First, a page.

"There are no
ordinary people..."
C. S. Lewis

Lois Evelyn Franklin Campbell

Friday, February 21, 1919
Wednesday, January 10, 2018
Weatherford, Oklahoma
Service Information: 
A memorial for Lois followed by a reception will be held Saturday, March 10th, 2018, 3 p.m. at St. James Presbyterian Church, 910 14th Street Bellingham, WA 98225, 360-733-1325. Accommodation for the hard of hearing will consist of real time speech to text captioning and FM head phones. 

    Lois Evelyn Franklin Campbell died peacefully at home in Bellingham, Washington at the age of 98, secure in her Christian faith. She was preceded in death by her parents, the Reverend and Mrs. Samuel Walsh Franklin, beloved husband Odell, older sisters Madge, Mary Catherine, and Eleanor, and younger brother Samuel. She is survived by sons Samuel and Robert, grandsons Peter and Derek, plus many nephews, nieces, and other relatives.
     Lois grew up in Oklahoma in a Methodist family. She received her Master's degree in education in 1959, and her Ph.D. in Special Education in 1963, both from the University of Oklahoma. In Oklahoma she worked as a teacher of children and later a college professor, and then as a school psychologist in southern Louisiana. She was involved with education for the hard of hearing and profoundly hard of hearing for many years, and was a strong advocate of preparing such children to be an active part of hearing society, beginning with son Sam. She was very proud to see Sam receive his Ph.D. in Electrical Engineering in 1977. Later she also supported husband Odell and then son Robert in receiving Ph.D degrees.
     As an artist she was proud to show visitors examples of her work in painting, drawing, macrame, Oklahoma red clay, paper folding, and other media. People asked for her drawings and paintings, but she never asked for money. One of her favorite things to do while traveling was fold jumping frogs from magazine inserts to give to children and others. Many of the frogs she folded could actually be made to jump several feet. Not only did she know hymns, but her knowledge of popular songs up through the 60s never failed to surprise people. Her memory for song lyrics rarely faltered, even after developing Alzheimer's. In recent years she loved reading joke books and taking people aback with puns and the like. She loved telling nurses taking her blood pressure to be sure to give it back, a joke which rarely failed to spark a bewildered look followed by ready agreement.
     Around 1996, she and her son Sam joined Birchwood Presbyterian Church when they moved to Bellingham to be near Robert . She enjoyed English Country Dancing and singing with others at the Bellingham Senior Activity Center, dancing into her mid-90s, and singing to the last day. An English Country Dance party for her 90th birthday was one of the highlights of her time in Bellingham. She also enjoyed the people and especially the snacks at the Whatcom Chapter of the Hearing Loss Association of America meetings.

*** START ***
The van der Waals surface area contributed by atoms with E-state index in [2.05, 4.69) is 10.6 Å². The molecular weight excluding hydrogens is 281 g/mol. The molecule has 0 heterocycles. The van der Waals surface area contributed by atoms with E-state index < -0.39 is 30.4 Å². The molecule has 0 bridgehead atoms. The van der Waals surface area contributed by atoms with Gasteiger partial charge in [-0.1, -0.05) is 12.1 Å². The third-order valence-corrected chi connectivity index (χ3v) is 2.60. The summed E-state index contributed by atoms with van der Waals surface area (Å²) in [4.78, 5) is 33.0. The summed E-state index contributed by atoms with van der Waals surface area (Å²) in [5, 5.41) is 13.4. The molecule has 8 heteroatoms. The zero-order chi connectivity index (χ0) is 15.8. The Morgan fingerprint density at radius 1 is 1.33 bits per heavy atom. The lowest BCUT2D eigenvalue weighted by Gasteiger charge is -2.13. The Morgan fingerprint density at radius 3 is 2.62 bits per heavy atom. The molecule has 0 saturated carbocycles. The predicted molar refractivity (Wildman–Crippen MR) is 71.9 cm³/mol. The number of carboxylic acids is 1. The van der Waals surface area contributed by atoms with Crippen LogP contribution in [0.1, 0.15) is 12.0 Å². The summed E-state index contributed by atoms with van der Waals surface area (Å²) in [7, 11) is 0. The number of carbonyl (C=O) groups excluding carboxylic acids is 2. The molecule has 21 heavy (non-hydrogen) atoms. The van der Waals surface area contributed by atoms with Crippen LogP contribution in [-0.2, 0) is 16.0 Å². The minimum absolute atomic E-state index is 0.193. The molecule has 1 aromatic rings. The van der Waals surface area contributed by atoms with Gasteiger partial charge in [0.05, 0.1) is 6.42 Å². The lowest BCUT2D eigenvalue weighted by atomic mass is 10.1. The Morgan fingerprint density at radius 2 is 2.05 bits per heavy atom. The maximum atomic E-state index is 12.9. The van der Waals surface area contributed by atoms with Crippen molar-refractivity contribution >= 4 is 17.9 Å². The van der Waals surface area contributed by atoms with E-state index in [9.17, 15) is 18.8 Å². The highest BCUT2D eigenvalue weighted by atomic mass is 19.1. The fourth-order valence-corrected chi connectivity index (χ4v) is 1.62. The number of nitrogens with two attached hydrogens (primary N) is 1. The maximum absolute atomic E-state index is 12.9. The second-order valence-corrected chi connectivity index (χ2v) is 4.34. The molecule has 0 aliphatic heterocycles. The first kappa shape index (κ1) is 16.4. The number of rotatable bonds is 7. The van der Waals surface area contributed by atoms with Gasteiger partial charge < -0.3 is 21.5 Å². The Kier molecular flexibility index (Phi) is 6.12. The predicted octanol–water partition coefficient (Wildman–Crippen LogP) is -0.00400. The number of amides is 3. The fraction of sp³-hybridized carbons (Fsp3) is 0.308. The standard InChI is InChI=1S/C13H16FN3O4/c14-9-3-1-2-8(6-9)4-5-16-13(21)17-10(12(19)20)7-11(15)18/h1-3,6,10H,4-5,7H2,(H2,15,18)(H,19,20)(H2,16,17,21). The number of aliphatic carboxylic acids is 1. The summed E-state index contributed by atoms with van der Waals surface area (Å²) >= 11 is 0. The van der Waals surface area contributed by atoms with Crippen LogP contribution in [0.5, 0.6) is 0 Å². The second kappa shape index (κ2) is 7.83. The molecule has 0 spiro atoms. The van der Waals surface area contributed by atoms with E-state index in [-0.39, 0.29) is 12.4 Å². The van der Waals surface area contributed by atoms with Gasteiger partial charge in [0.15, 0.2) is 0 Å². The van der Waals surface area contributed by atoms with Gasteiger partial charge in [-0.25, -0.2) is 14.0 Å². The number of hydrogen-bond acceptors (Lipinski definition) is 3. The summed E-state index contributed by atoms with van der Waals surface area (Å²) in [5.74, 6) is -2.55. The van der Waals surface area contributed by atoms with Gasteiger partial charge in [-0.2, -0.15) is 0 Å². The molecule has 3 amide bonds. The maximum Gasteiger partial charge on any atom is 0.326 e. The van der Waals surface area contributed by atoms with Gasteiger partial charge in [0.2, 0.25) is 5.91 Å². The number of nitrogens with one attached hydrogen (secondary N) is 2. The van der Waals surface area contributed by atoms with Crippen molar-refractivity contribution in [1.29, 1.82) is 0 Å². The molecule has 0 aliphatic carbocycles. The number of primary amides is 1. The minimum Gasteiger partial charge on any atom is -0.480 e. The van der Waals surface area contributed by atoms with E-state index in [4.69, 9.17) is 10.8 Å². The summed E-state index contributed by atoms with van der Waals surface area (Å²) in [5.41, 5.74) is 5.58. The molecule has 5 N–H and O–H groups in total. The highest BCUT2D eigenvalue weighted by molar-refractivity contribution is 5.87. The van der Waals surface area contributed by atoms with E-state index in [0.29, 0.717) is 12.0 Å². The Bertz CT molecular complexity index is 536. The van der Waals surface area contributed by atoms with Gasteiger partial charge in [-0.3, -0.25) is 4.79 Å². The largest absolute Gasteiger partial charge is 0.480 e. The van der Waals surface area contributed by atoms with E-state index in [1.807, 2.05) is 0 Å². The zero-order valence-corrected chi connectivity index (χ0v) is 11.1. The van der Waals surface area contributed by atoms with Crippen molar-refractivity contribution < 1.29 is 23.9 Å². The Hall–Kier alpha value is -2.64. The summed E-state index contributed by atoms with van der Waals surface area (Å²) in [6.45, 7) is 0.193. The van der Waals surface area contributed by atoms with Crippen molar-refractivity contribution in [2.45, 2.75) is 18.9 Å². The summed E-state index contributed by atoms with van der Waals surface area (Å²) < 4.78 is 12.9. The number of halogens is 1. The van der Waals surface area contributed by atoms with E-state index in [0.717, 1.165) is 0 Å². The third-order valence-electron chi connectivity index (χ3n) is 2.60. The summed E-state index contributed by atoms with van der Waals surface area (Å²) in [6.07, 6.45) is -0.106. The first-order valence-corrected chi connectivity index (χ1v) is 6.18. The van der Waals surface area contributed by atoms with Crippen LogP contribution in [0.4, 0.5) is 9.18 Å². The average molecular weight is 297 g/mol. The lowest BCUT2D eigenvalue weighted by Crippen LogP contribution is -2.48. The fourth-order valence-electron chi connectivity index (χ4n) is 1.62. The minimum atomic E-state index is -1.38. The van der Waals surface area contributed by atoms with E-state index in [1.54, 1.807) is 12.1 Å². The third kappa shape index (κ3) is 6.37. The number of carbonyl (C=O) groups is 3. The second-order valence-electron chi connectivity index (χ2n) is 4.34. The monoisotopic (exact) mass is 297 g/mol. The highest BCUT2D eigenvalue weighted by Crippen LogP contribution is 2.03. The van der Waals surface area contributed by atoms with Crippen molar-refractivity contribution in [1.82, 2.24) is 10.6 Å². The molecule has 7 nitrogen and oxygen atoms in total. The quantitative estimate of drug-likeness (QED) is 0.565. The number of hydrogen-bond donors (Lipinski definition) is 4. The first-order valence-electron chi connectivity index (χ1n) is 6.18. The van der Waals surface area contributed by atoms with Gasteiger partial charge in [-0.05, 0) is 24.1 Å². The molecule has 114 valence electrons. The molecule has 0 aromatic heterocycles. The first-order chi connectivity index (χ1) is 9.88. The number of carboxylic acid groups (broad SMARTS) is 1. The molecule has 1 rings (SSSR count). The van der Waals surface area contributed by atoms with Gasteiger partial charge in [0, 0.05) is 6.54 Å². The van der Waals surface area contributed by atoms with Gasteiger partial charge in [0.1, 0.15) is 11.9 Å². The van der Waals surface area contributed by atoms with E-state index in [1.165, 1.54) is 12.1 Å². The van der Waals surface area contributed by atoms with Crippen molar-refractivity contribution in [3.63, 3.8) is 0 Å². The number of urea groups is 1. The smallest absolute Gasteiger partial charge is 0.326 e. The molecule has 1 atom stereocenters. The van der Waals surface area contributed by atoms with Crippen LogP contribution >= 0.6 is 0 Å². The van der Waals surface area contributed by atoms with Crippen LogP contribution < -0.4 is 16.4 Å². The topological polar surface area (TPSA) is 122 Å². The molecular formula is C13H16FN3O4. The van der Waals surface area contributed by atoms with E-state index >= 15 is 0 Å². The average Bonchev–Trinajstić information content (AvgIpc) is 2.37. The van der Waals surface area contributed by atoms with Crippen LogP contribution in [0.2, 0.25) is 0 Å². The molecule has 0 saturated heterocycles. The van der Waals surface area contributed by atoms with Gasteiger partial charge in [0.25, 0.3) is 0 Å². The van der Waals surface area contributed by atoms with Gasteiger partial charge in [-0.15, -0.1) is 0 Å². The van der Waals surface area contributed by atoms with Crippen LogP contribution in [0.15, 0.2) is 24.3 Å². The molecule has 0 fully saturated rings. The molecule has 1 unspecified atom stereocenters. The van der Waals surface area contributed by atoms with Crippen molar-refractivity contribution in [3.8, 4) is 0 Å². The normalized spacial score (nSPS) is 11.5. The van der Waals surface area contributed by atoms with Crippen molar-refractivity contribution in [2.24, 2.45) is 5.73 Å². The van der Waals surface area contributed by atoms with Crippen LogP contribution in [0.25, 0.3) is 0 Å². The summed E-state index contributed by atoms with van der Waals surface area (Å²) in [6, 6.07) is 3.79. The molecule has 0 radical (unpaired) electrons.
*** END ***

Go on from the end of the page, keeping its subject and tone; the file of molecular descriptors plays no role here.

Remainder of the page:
While still in Oklahoma, Lois worked with Laubach Literacy and was proud of her hands-on volunteer with Habitat for Humanity in Oklahoma as a tutor, trainer, and coordinator. Here in Bellingham, she volunteered with the Whatcom Literacy Council as a tutor.
     The family wishes to thank the bath aides from Take My Hand At Home Care and Visiting Angels who often had her singing. We also thank the people at Adult Day Health, both in Bellingham and later in Lynden, who always put a smile on her face, and the people at the Northwest Regional Council involved in Area Agency on Aging work for all of their help and support.
     Donations in her name may be made to either the Whatcom Literacy Council or Habitat For Humanity in lieu of flowers or other support.

Guestbook Entries

Submitted by Christine Brown on

I am very sorry for your loss. It was my privilege to be a guest in the Campbell home in Louisiana in 1973. I went to church with your family. When your mother learned that I like to sing she took me to the choir loft; introduced me as Miss Christine; and put a hymn book in my hands. I acquitted myself proudly by singing “Whispering Hope” with her.

Submitted by Julia Kerl on

Yes, Lois will be missed! She was a woman of such modesty and great spirit.  Sometimes we would make art together. “Lois.” I’d ask, “do you want to paint?” “No, I don’t paint anymore.” Yet when paint and paper were set before her, I would watch as an amazing portrait of the tree outside my window slipped out from her brush - not a replica, but an entity.

This indescribable essence and authenticity personified Lois. I believe her presence called forth to the dignity of heart in each of us.

Submitted by Christine Roberts on

Lois, you had a ready quip for us every time we met, and were always cheerful.  I wish I had known you longer, as you had an active mind and were still dancing not so long ago, which delighted Bob and me.    Your neighbour, Christine.

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